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To: Siobhan
I found this comment interesting: We may recall the words of that astute 19th c. Catholic thinker Joseph de Maistre who observed that "the hatred of Rome is the only but universal tie between all the separated Churches." (Du Pape, Book IV, Chapter I) <i am afraid that many American Cstholics are included among the haters of Rome.
19 posted on 06/22/2002 8:34:38 AM PDT by RobbyS
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Comment #20 Removed by Moderator

To: Woodkirk
I think that you had better examine your sources. As for the 42 date, the chronology of the New Testament is not so well established that you can establsh your claim. Given the constant commerce between Rome and Palestine, it is not unreasonable to think that the word about Christ quickly made its way to Rome, or that Peter paid a visit to a Christians already there. Don't you think that there were Jews from Rome who heard Peter on that Pentacost?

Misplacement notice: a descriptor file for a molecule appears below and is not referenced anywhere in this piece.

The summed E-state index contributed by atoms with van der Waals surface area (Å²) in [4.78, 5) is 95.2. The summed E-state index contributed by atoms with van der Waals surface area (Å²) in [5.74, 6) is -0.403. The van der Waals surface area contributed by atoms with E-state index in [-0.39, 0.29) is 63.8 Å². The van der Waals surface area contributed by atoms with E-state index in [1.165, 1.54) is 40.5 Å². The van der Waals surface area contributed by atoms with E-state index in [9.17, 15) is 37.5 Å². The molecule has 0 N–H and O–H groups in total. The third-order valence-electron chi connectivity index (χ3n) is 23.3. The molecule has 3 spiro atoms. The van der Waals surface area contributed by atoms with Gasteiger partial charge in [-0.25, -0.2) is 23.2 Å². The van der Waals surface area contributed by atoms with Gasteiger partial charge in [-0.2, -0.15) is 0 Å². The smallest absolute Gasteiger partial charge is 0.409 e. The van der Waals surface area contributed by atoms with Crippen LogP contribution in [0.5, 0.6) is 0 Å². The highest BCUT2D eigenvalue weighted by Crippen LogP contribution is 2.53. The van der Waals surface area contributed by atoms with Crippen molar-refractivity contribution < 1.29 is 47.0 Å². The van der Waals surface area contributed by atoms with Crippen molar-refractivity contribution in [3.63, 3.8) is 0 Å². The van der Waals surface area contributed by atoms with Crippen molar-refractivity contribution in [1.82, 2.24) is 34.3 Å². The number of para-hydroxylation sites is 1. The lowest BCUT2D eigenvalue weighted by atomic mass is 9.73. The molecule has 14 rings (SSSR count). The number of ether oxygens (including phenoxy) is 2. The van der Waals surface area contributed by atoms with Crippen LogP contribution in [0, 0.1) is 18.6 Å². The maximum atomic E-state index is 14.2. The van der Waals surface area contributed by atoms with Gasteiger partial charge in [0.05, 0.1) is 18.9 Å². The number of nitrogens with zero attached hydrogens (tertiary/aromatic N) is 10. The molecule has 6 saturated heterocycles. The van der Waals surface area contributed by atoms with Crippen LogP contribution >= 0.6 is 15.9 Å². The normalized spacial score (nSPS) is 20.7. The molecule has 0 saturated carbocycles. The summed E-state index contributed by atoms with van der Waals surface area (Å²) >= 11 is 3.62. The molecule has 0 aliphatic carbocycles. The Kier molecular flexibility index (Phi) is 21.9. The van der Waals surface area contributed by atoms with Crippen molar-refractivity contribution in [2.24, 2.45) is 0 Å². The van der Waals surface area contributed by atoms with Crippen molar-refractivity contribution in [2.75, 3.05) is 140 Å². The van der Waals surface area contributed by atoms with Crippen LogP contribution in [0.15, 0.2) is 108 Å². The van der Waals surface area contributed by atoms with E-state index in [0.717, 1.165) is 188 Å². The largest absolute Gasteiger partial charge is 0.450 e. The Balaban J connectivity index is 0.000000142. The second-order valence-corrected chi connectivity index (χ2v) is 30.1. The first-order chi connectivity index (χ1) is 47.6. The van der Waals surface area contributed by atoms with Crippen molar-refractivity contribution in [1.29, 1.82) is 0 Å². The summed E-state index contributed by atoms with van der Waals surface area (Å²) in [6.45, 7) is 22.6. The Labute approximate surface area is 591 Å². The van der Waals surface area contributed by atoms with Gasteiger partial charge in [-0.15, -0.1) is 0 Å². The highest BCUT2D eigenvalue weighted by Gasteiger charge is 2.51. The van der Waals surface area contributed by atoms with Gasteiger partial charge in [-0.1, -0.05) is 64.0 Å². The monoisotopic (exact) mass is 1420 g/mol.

21 posted on 06/22/2002 9:05:31 AM PDT by RobbyS
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To: Woodkirk
Try tinfoil. It works. Honest.
22 posted on 06/22/2002 9:06:16 AM PDT by Polycarp
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To: Siobhan; Polycarp
I just gave this a cursory reading, but shall go back later. I am not so sure I agree with the author.
23 posted on 06/22/2002 9:21:37 AM PDT by Angelique
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To: Sock
I am Byzantine rite myself, although unfortunately, there's no Byzantine rite church of any kind near where I live.